Today’s and tomorrow’s posts both touch on the war in Ukraine and feature interviews with an author and a publisher who have a marked affinity with the country. In today’s post, Judith Heneghan talks about Snegurochka, her debut novel for adults (she was already a prolific children’s author when she wrote it), which is set in the Ukraine of the 1990s, shortly after the breaking-up of the Soviet Union. The novel was published by Salt in 2019.
Q: Snegurochka is set in Kiev in the 1990s. Briefly, could you describe what it’s about.
A: Snegurochka is the story of a young English woman, Rachel, who lives in newly independent Ukraine in 1992 with her journalist husband and their new baby. Isolated, unable to speak Russian or Ukrainian, she develops a crippling fear of the balcony at their apartment. The city below is distrustful of foreigners and reeling from economic freefall, but her own needs create dependency and soon she is caught in a frightening endgame between the elderly caretaker, a money launderer and the boy who lives upstairs. Each is defined by their past, but Rachel doesn’t know how, until it is too late. All she wants is to keep her baby safe.
Q: It is a very powerful novel. Does it draw on personal experience?
A: Yes, I am drawing on personal experience, in that I lived in Kiev (as we called it back then) with my journalist husband and our new baby. This allowed me to use my own memories of places and public events. However, the characters are all invented; we were far too boring. I have placed made-up characters and their problems in some real environments with many fictitious scenarios and outcomes. I think this is how much fiction is written – it’s a potent mix of experience and imagination. I am drawing on my memories of how hard it was to make friends, to find nappies, to navigate a city where people still carried the legacy of famine, invasion, suspicion and, of course, Chernobyl.
Q: Have you visited Kiev again since you wrote the book? Had it changed?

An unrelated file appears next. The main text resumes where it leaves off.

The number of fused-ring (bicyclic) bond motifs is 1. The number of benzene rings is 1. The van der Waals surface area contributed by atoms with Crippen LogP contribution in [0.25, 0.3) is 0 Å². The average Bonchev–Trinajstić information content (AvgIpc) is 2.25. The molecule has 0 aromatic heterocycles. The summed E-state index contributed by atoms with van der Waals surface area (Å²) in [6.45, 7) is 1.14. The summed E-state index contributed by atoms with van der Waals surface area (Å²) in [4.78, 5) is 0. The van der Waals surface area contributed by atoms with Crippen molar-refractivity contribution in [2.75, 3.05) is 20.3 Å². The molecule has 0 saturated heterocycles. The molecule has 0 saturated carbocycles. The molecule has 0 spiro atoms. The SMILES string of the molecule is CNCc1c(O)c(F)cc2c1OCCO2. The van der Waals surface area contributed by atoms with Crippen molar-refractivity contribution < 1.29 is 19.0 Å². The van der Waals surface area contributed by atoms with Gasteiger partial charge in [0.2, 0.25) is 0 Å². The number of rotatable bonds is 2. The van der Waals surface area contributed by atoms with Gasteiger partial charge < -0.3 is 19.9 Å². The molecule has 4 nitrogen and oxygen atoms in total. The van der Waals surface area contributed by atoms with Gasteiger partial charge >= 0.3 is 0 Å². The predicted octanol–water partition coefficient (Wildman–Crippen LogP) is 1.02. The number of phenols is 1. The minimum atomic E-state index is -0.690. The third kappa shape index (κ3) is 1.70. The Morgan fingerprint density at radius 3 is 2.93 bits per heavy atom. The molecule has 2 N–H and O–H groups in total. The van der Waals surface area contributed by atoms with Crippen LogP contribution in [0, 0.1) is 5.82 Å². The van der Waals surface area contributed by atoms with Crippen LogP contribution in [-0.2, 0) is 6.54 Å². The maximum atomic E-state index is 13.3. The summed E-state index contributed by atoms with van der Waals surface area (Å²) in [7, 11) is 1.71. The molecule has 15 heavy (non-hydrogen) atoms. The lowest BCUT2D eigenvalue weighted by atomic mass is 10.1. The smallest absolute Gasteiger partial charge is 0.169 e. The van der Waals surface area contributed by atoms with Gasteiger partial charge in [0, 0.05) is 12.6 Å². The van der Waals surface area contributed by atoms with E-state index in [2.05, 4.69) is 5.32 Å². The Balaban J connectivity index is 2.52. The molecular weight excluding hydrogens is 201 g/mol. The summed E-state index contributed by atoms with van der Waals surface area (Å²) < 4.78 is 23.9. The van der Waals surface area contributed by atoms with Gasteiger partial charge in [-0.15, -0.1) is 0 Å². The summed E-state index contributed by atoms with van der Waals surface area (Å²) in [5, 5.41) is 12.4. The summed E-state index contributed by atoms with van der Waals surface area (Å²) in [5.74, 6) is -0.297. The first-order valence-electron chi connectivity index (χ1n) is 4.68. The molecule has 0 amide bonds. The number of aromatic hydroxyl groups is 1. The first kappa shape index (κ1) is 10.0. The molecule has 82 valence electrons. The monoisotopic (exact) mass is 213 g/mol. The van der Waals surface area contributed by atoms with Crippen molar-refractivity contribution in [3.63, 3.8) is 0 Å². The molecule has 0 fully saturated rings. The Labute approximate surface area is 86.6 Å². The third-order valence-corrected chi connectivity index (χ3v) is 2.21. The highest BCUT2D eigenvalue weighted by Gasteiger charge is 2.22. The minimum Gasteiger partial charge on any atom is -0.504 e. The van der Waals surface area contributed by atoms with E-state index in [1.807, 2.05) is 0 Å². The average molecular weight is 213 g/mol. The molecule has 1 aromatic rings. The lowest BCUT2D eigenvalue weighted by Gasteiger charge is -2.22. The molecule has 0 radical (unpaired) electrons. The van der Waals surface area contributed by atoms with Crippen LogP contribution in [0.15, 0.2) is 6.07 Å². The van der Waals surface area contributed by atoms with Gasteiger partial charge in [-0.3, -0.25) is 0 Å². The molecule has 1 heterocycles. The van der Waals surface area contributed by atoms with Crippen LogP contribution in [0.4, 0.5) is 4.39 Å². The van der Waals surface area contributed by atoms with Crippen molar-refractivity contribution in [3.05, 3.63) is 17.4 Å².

A: I did visit at the end of 2018, although I chose not to go back before then, while I was writing the novel, for fear of recent changes diluting my memories of thirty years ago. And it was such a joy to find that what I loved about Kiev remained – the exquisite churches and monasteries, the broad, tree-lined boulevards, the cobbles and cafes and the over-priced (still) Bessarabsky Market. However, what had made it a difficult place to live had changed. Now people seemed open, welcoming, happy to smile, to talk to strangers. Young families were everywhere. There were, also, new memorials and shrines to those who had lost their lives in Crimea and Donbas since 2014 – another layer of history now ran through the city’s streets – but the atmosphere was vibrant, forward-looking, hopeful.
However, one theme of the novel is the way we as foreigners might think we know a country and a people. My impressions in 2018 were superficial, and of course any place is much more complicated than that.
Q: You must feel particularly horrified by the war in Ukraine. Are there people (especially writers, but anyone) there you are in touch with? Are they safe?
A: The war is utterly horrifying. I think most Europeans feel this, and of course when one has lived in a place that is being bombed, there is more to imagine, and perhaps it is less easy to forget. But the journalists we mixed with back in 1992 have all moved on, and I had very few Ukrainian friends because of the language barrier. So no, I’m not in touch with people there now. I watch the news, feeling helpless, as do we all.
Q: If the novel were to be made into a film, who would you choose to play Ruth? And Lucas?
A: Absolutely no idea! Lucas is described as looking like the Marlboro Man, if anyone remembers those ads…
Q: Are you working on a new book now? If so, can you describe it very briefly?
A: I am working on a new novel, yes. It is set in the Catskills, in Upstate New York, in a small, hippyish commune-style community on the verge of folding. It has young strangers in it, and a river, and mountains and pickups and dogs…
Q: Who are your own favourite authors – both classical and contemporary?
A: Oh, I feel a list coming on… in no particular order, Elizabeth Strout, A M Homes, Zadie Smith, Hilary Mantel, Sebastian Barry, Colm Toibin, Joseph O’Connor… less contemporary (and the loves of my late teenage years) John Steinbeck and Thomas Hardy.
Q: I understand that you teach creative writing. What would be your top three tips to would-be authors?
- Learn the conventions so that you can break them.
- The scene is the queen (unless… see above).
- Don’t worry if you don’t have a plan.